Infectious Diseases in Adults :- Infectious illnesses account for one-third of all fatalities in adults aged 65 and older. The usual warning signs and symptoms, such as fever and leukocytosis, are frequently missing in the elderly, making early detection more challenging. The only presenting issue in an older patient with an illness can be a change in mental status or a reduction in function. Pneumonia is estimated to be the cause of 90 percent of deaths in people 65 and older. The elderly are primarily affected by influenza-related mortality. The most frequent cause of bacteremia in older persons is urinary tract infections. Asymptomatic bacteriuria occurs frequently in the elderly; however, antibiotic therapy does not seem to be effective.
The elderly are particularly affected by the recent surge of antibiotic-resistant bacteria as they are more likely to contract infections in hospitals and other institutional settings. It is difficult to treat colonization and active infection; careful commitment to hygiene precautions is required to stop the spread of resistant microorganisms. Despite improvements in antibiotic treatment, infectious illnesses continue to be a leading cause of death in older persons. Physicians face distinct challenges while treating infections in elderly persons due to the diagnostic and therapeutic complexities.
Fever in Adults
Fever is a raised body temperature that occurs when the body’s thermostat—located in the brain’s hypothalamus—resets at a higher temperature, typically in response to an illness. Hyperthermia is the medical term for elevated body temperature that isn’t brought on by a reset of the thermostat. Several body parts allow for the measurement of body temperature. The most common sites are the rectum and the mouth. Other sites include the forehead, ear and ideally Armpit. A digital thermometer is typically used to measure temperature.
Oral temperatures are considered elevated when
- In the morning, they are greater than 99° F (37° C).
- At any moment after the early morning, they are greater than 100.4° F (38° C).
- They are higher than the known average daily temperature of an individual.
Causes of Fever in Adults
Substances that cause fever are known as Pyrogens. Pyrogens can originate from both inside and outside the body. Examples of pyrogens created outside the body include microorganisms and the compounds they produce such as toxins. Pyrogens formed inside the body are usually produced by Macrophages and Monocytes. Fever may also result from inflammation, a reaction to an allergic reaction, a drug, Autoimmune disorders and undetected cancer, especially Lymphoma, Leukemia or kidney cancer. Fever is a symptom of many diseases. They can be generally divided into:
- Infectious (most common)
- Neoplastic (cancer)
Most Common Causes
Fever can be caused by almost all infectious diseases. However, the majority of infectious causes are:
- Lower and upper respiratory tract infections
- Urinary tract infections (UTIs)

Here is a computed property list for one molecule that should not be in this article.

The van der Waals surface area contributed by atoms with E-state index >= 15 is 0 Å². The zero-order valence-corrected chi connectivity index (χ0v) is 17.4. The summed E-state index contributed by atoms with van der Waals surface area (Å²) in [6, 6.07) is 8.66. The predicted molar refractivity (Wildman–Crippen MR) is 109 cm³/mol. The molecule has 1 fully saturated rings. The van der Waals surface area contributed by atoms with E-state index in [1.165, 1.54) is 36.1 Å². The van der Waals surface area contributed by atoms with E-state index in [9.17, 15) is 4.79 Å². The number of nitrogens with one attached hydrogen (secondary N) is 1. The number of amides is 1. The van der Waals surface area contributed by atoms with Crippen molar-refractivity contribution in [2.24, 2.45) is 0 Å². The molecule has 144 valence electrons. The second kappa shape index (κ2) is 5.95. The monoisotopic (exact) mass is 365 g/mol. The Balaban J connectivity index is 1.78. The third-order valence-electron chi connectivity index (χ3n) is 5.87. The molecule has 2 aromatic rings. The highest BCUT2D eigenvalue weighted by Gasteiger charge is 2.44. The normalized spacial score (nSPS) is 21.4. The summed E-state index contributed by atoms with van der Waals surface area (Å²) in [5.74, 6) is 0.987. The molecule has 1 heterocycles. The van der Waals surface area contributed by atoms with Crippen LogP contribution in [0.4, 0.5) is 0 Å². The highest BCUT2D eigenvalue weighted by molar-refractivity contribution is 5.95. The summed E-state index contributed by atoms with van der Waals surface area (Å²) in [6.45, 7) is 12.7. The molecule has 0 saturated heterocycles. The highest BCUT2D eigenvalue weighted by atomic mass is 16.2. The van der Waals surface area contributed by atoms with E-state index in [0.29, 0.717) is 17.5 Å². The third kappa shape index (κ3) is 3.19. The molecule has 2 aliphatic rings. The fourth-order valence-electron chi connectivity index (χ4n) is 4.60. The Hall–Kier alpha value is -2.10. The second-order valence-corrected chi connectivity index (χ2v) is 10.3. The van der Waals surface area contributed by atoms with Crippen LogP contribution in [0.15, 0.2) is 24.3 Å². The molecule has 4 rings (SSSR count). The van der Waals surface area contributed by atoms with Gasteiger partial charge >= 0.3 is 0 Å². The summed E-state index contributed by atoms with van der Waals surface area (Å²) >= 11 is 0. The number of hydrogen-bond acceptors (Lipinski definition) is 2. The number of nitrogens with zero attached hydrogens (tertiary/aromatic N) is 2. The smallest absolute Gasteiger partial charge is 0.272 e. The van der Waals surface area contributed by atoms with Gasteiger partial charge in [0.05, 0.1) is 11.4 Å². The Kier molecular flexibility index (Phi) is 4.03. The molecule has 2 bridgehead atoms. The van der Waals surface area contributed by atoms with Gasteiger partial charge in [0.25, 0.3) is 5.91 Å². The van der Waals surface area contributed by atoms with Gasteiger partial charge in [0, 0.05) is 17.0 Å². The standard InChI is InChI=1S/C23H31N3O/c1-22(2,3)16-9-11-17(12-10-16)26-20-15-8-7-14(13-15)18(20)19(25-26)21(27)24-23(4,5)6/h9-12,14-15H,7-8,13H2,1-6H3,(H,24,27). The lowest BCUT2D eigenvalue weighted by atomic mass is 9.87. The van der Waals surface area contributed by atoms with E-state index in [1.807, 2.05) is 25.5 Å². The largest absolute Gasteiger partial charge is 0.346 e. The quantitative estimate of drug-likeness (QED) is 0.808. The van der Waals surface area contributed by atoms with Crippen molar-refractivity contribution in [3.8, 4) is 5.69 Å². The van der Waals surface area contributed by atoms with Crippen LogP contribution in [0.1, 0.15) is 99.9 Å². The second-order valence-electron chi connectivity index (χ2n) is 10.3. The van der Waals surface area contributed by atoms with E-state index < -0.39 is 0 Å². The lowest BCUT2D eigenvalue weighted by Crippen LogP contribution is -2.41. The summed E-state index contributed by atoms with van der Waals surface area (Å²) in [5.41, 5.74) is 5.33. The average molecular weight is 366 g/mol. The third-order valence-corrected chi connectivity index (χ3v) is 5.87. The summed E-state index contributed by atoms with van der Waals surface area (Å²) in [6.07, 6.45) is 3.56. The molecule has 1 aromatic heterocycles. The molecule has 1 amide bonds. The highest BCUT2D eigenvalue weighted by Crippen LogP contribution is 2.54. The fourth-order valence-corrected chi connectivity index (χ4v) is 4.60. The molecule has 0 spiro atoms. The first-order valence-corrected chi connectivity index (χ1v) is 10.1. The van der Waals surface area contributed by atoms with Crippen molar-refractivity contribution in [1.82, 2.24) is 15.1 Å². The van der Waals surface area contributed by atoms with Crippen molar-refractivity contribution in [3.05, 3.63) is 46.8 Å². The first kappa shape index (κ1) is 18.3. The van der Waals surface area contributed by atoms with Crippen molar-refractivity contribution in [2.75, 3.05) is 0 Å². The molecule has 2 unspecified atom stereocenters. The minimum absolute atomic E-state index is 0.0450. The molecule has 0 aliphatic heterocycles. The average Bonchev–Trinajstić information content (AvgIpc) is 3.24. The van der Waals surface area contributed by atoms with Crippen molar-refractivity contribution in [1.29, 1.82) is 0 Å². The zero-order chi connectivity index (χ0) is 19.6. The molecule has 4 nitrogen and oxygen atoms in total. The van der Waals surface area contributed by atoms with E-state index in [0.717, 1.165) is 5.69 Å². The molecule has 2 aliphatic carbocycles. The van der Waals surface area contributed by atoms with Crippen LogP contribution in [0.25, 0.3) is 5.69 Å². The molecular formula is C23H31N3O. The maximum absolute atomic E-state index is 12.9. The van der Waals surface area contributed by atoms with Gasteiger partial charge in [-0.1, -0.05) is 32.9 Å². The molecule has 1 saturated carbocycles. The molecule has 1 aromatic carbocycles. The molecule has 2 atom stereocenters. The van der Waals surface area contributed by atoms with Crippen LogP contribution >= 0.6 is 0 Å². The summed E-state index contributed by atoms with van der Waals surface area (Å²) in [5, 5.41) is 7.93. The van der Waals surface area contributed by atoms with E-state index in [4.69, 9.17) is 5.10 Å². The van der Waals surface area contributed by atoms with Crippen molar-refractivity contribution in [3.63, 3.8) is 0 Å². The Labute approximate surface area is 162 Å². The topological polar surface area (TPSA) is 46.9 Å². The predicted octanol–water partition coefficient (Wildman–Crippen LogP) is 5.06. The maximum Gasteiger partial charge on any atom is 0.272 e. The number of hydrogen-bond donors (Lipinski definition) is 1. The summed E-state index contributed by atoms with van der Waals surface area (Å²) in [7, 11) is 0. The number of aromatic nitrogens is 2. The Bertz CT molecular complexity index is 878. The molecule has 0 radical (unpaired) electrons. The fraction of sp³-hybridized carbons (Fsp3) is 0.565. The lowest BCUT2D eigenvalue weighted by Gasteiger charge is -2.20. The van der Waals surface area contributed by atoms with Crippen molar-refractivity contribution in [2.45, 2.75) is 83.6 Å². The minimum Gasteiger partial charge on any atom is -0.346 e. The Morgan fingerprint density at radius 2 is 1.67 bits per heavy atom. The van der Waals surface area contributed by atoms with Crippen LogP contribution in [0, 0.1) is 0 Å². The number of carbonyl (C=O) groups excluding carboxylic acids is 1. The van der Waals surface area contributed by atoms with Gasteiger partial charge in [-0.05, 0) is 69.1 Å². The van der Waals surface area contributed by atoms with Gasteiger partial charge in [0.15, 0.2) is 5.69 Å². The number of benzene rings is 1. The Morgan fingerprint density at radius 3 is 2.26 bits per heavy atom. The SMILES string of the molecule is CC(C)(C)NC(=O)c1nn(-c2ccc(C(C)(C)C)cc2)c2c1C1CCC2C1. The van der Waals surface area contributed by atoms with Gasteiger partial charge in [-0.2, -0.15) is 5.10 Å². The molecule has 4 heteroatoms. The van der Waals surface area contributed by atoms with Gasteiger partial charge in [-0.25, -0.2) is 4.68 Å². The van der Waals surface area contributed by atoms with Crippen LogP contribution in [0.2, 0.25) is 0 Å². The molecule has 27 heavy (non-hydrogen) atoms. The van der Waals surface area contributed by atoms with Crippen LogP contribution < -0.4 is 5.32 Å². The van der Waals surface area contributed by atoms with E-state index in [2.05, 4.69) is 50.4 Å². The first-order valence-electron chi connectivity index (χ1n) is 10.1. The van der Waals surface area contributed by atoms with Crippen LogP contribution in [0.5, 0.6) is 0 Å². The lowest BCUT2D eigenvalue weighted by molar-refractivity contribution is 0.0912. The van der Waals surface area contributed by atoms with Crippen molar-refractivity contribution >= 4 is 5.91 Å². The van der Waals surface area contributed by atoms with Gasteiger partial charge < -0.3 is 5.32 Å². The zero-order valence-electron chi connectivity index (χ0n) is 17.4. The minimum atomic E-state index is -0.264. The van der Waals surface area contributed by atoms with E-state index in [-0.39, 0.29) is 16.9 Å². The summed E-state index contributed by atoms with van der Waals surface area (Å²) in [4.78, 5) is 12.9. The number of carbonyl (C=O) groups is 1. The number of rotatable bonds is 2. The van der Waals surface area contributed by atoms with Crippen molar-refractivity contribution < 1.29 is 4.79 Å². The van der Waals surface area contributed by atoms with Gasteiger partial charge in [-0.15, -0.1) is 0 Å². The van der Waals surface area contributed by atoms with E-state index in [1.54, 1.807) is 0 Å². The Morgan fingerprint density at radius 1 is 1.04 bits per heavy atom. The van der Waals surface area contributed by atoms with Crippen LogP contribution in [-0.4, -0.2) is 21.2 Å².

- Gastrointestinal infections
- Skin infections
People who have certain conditions (risk factors) are more likely to get a fever. These elements consist of the following:
- The person’s health status
- Certain occupations
- The person’s age
- Use of certain drugs and medical procedures
- exposure to diseases, such as those brought on by travel or by coming into contact with sick people, animals or insects.
Evaluation of Fever in Adults
A doctor can identify an infection based on a patient’s medical history, physical examination and occasionally a few quick tests like a chest x-ray and urine tests. Dr Sheetu Singh initially evaluated people with an acute fever, they focused on two general issues:
- Finding other symptoms such as cough or headache; The wide range of potential causes is reduced by these symptoms.
- Determining whether the individual is chronically or seriously ill; many potential acute viral infections resolve on their own and are challenging for clinicians to specifically diagnose, that is identify the specific virus that is causing the infection. It can be less expensive, wasteful, and frequently useless to restrict testing to those who are gravely or chronically unwell.
Some symptoms and traits in patients with an acute fever are concerning. They include:
- Stiff neck, headache or both
- Low blood pressure
- A modification of mental state such as confusion
- Petechiae, which are small, flat, purple-red spots on the skin that signify internal bleeding
- Rapid breathing or rapid heart rate
- Shortness of breath
- a temperature that is greater than 104° F 40° C or less than 95° F 35° C
- Recent travel to a region where an endemic (regular) infectious disease, like malaria, is present
- Recent usage of immunosuppressants, medications that weaken the immune system
Essentials for Older People: Fever
Fever can be challenging in older people because the body may not respond the way it would in younger age. For instance, infection is less likely to result in fever in elderly, fragile individuals. Even when the temperature is raised due to an infection, it may be lower than the standard for a fever and the level of the fever may not be consistent with how serious the condition is. Similarly, other symptoms, such as pain may be less noticeable. A change in mental function or a decline in everyday functioning is frequently the only other early indicator of pneumonia or a urinary tract infection.
However, older people with a fever are more likely to have a serious bacterial infection than younger adults with a fever. A respiratory or urinary tract infection is frequently the cause, much like in younger adults. Soft-tissue and skin infections are also common causes in older people. Serious respiratory viral infections such as influenza, COVID-19 and respiratory syncytial virus (RSV) are more common in older adults.